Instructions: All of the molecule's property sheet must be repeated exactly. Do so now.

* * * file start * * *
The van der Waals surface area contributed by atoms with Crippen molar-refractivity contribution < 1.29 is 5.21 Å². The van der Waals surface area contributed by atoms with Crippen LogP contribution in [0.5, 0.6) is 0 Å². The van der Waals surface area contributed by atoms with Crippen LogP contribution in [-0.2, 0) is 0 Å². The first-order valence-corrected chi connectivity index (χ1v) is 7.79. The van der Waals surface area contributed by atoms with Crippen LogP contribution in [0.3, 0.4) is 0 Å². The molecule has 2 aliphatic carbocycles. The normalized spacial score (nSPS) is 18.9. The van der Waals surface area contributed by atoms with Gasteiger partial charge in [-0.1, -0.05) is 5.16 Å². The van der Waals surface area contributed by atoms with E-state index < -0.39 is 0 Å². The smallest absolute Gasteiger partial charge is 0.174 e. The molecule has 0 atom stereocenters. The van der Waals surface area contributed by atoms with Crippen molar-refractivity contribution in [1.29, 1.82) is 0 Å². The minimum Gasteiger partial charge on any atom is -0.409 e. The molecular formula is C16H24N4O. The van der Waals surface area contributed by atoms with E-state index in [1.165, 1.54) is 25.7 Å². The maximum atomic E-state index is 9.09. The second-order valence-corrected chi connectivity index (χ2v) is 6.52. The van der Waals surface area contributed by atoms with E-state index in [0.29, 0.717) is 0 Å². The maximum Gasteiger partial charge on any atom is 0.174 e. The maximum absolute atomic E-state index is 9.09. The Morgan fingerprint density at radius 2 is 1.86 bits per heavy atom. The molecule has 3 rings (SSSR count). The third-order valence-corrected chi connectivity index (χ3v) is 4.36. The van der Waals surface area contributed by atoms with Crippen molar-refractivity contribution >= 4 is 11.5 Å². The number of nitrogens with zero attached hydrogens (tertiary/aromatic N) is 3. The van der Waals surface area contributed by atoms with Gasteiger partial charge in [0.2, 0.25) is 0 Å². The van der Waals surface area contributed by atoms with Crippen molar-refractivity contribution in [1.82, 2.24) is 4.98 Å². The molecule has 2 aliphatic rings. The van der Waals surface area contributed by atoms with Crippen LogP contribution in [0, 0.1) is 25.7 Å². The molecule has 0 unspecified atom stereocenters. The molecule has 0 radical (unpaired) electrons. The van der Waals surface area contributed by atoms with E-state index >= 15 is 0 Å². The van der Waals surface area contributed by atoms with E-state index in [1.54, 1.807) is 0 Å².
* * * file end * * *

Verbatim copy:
The van der Waals surface area contributed by atoms with Crippen molar-refractivity contribution < 1.29 is 5.21 Å². The van der Waals surface area contributed by atoms with Crippen LogP contribution in [0.5, 0.6) is 0 Å². The van der Waals surface area contributed by atoms with Crippen LogP contribution in [-0.2, 0) is 0 Å². The first-order valence-corrected chi connectivity index (χ1v) is 7.79. The van der Waals surface area contributed by atoms with Crippen LogP contribution in [0.3, 0.4) is 0 Å². The molecule has 2 aliphatic carbocycles. The normalized spacial score (nSPS) is 18.9. The van der Waals surface area contributed by atoms with Gasteiger partial charge in [-0.1, -0.05) is 5.16 Å². The van der Waals surface area contributed by atoms with E-state index < -0.39 is 0 Å². The smallest absolute Gasteiger partial charge is 0.174 e. The molecule has 0 atom stereocenters. The van der Waals surface area contributed by atoms with Crippen molar-refractivity contribution in [1.29, 1.82) is 0 Å². The minimum Gasteiger partial charge on any atom is -0.409 e. The molecular formula is C16H24N4O. The van der Waals surface area contributed by atoms with E-state index in [1.165, 1.54) is 25.7 Å². The maximum atomic E-state index is 9.09. The second-order valence-corrected chi connectivity index (χ2v) is 6.52. The van der Waals surface area contributed by atoms with E-state index in [0.29, 0.717) is 0 Å². The maximum Gasteiger partial charge on any atom is 0.174 e. The maximum absolute atomic E-state index is 9.09. The Morgan fingerprint density at radius 2 is 1.86 bits per heavy atom. The molecule has 3 rings (SSSR count). The third-order valence-corrected chi connectivity index (χ3v) is 4.36. The van der Waals surface area contributed by atoms with Crippen molar-refractivity contribution >= 4 is 11.5 Å². The number of nitrogens with zero attached hydrogens (tertiary/aromatic N) is 3. The van der Waals surface area contributed by atoms with Gasteiger partial charge in [0.2, 0.25) is 0 Å². The van der Waals surface area contributed by atoms with Crippen molar-refractivity contribution in [1.82, 2.24) is 4.98 Å². The molecule has 2 aliphatic rings. The van der Waals surface area contributed by atoms with Crippen LogP contribution in [0, 0.1) is 25.7 Å². The molecule has 0 unspecified atom stereocenters. The molecule has 0 radical (unpaired) electrons. The van der Waals surface area contributed by atoms with E-state index >= 15 is 0 Å². The van der Waals surface area contributed by atoms with E-state index in [1.54, 1.807) is 0 Å².